9. Is the COVID-19 vaccine safe?
The arrival of safe, effective COVID-19 vaccines is a major development in the coronavirus pandemic. Hundreds of millions of people have already had their COVID-19 vaccine.
No. The vaccine cannot give you COVID-19 infection1
If you are vaccinated, you can still catch COVID-19, but you are less likely to become seriously ill. Even if you are vaccinated, it is still important to protect yourself and those around you through physical distancing and hygiene measure like handwashing and face coverings.
Over 12 billion doses of COVID-19 vaccines have been given worldwide, so we have very good information about their side effects. The most common side effects from COVID-19 vaccines are mild – a sore arm, feeling tired, having a headache or other aches and pains. Some people feel unwell for two or three days, and a few might have a fever. These symptoms are normal and are signs that the body is building immunity.2
A very small number of people might get serious side effects i.e. 10-20 people per million.3 For most people, this is much less than the risk of catching COVID-19.
For example, in Europe in April 2021, for every million people, in a 2 week period, there were almost 4000 newly-reported cases of COVID-19 and 73 deaths from COVID-19.4
Health specialists and scientists in each country constantly check how vaccines are working to make sure that the benefits of vaccination are far greater than the risk of serious side effects.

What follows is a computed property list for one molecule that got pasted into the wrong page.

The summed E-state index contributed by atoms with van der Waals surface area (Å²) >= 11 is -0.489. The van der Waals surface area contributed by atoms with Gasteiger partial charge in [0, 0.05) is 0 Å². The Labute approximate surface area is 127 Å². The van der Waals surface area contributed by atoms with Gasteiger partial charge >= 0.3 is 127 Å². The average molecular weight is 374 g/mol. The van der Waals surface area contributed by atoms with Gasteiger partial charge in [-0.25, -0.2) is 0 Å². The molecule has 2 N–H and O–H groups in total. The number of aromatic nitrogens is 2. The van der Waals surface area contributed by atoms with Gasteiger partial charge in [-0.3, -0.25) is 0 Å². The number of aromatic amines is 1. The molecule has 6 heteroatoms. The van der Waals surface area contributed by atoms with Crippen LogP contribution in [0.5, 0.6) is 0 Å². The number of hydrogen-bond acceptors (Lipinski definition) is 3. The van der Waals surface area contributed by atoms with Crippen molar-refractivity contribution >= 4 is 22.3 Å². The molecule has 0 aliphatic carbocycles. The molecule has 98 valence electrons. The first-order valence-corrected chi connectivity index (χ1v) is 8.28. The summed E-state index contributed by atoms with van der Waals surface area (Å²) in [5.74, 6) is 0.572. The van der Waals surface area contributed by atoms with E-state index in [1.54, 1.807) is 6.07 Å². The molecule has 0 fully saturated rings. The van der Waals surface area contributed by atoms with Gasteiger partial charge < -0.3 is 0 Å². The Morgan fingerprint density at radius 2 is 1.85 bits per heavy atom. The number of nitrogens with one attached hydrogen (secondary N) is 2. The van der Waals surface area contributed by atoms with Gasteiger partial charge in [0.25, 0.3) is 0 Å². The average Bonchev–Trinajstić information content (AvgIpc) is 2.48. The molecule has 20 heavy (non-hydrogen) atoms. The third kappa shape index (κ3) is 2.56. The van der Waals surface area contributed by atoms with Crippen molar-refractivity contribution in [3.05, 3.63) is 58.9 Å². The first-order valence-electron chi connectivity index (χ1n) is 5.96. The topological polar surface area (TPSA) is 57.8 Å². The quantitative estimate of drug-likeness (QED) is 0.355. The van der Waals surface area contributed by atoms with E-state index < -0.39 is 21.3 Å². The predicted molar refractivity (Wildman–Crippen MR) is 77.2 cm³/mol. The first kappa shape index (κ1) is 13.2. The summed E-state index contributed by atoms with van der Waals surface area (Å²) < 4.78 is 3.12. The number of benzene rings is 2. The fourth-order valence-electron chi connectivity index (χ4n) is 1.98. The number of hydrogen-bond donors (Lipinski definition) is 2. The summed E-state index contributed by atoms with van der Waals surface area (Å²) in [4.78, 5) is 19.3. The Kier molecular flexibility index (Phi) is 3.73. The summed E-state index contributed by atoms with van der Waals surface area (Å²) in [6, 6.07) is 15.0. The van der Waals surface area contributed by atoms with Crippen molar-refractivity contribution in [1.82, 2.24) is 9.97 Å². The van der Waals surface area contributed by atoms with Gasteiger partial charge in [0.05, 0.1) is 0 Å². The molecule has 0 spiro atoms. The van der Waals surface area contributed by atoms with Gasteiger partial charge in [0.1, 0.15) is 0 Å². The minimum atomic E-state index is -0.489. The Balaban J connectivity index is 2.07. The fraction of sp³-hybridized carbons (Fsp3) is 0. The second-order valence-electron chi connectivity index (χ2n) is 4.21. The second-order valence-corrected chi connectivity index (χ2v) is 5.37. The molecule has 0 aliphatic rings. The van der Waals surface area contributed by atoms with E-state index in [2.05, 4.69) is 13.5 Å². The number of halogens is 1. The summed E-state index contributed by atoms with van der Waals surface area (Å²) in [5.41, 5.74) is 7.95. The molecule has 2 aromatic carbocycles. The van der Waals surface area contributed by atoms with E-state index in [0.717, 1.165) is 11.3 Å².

All vaccines, including COVID-19 vaccines go through clinical trials to make sure they are safe and effective. Vaccine trials involve scientists and medical experts. COVID-19 vaccines have been developed and licensed more quickly than most vaccines because of:
- Existing knowledge: initial development of vaccines against SARS (Severe acute respiratory syndrome) and MERS (Middle East Respiratory Syndrome) greatly reduced the time needed for vaccine discovery/preclinical work.5
- Multiple vaccines: Over 200 vaccines have been developed at the same time. Usually only a small number would be developed at once.6
- Overlapping trials: phase 1, 2 and 3 trials were overlapped, so that safety data could be gathered more quickly.5
- Advance manufacturing: large-scale production of vaccines began before the vaccines were formally approved.5
- Investment: governments, international bodies and philanthropic organisations have invested large amounts of money to support vaccine development.5
- Financial risk: pharmaceutical companies have taken higher financial risk than usual to develop vaccines more quickly (e.g. building manufacturing facilities in advance).4
Pregnant women have the same risk of getting COVID-19 as non-pregnant women, but they may be at an increased risk of becoming severely ill.
We are gathering a lot of evidence about the safety and effectiveness of COVID-19 vaccination during pregnancy. This suggests that the benefits of receiving a COVID-19 vaccine outweigh any known or potential risks of vaccination during pregnancy.7 You should seek advice from your doctor or midwife about which vaccine is most suitable for you if you are pregnant.
Additionally, pregnant women with COVID-19 might have an increased risk of adverse pregnancy outcomes, such as preterm birth. Having a COVID-19 vaccine has been shown to help prevent serious complications from the COVID-19 infection.8